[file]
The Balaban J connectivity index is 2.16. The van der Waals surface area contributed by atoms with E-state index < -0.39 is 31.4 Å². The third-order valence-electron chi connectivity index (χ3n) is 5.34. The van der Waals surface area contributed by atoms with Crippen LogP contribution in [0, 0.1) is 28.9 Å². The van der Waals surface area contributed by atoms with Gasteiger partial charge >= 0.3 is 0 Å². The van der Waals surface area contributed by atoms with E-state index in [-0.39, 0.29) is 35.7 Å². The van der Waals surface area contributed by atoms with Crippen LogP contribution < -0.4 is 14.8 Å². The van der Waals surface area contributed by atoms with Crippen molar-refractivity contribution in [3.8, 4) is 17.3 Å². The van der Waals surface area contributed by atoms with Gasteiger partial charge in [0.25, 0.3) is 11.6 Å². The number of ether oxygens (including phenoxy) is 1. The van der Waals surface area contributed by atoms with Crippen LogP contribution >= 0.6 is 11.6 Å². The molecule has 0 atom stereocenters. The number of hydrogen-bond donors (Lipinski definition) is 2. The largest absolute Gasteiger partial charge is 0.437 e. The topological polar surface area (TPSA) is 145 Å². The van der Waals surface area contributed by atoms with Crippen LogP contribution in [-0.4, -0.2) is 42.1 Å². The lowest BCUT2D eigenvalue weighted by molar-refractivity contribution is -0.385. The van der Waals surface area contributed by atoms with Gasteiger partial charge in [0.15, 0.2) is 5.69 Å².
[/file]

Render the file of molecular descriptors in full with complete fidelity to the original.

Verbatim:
The Balaban J connectivity index is 2.16. The van der Waals surface area contributed by atoms with E-state index < -0.39 is 31.4 Å². The third-order valence-electron chi connectivity index (χ3n) is 5.34. The van der Waals surface area contributed by atoms with Crippen LogP contribution in [0, 0.1) is 28.9 Å². The van der Waals surface area contributed by atoms with Gasteiger partial charge >= 0.3 is 0 Å². The van der Waals surface area contributed by atoms with E-state index in [-0.39, 0.29) is 35.7 Å². The van der Waals surface area contributed by atoms with Crippen LogP contribution < -0.4 is 14.8 Å². The van der Waals surface area contributed by atoms with Crippen molar-refractivity contribution in [3.8, 4) is 17.3 Å². The van der Waals surface area contributed by atoms with Gasteiger partial charge in [0.25, 0.3) is 11.6 Å². The number of ether oxygens (including phenoxy) is 1. The van der Waals surface area contributed by atoms with Crippen LogP contribution >= 0.6 is 11.6 Å². The molecule has 0 atom stereocenters. The number of hydrogen-bond donors (Lipinski definition) is 2. The largest absolute Gasteiger partial charge is 0.437 e. The topological polar surface area (TPSA) is 145 Å². The van der Waals surface area contributed by atoms with Crippen LogP contribution in [-0.4, -0.2) is 42.1 Å². The lowest BCUT2D eigenvalue weighted by molar-refractivity contribution is -0.385. The van der Waals surface area contributed by atoms with Gasteiger partial charge in [0.15, 0.2) is 5.69 Å².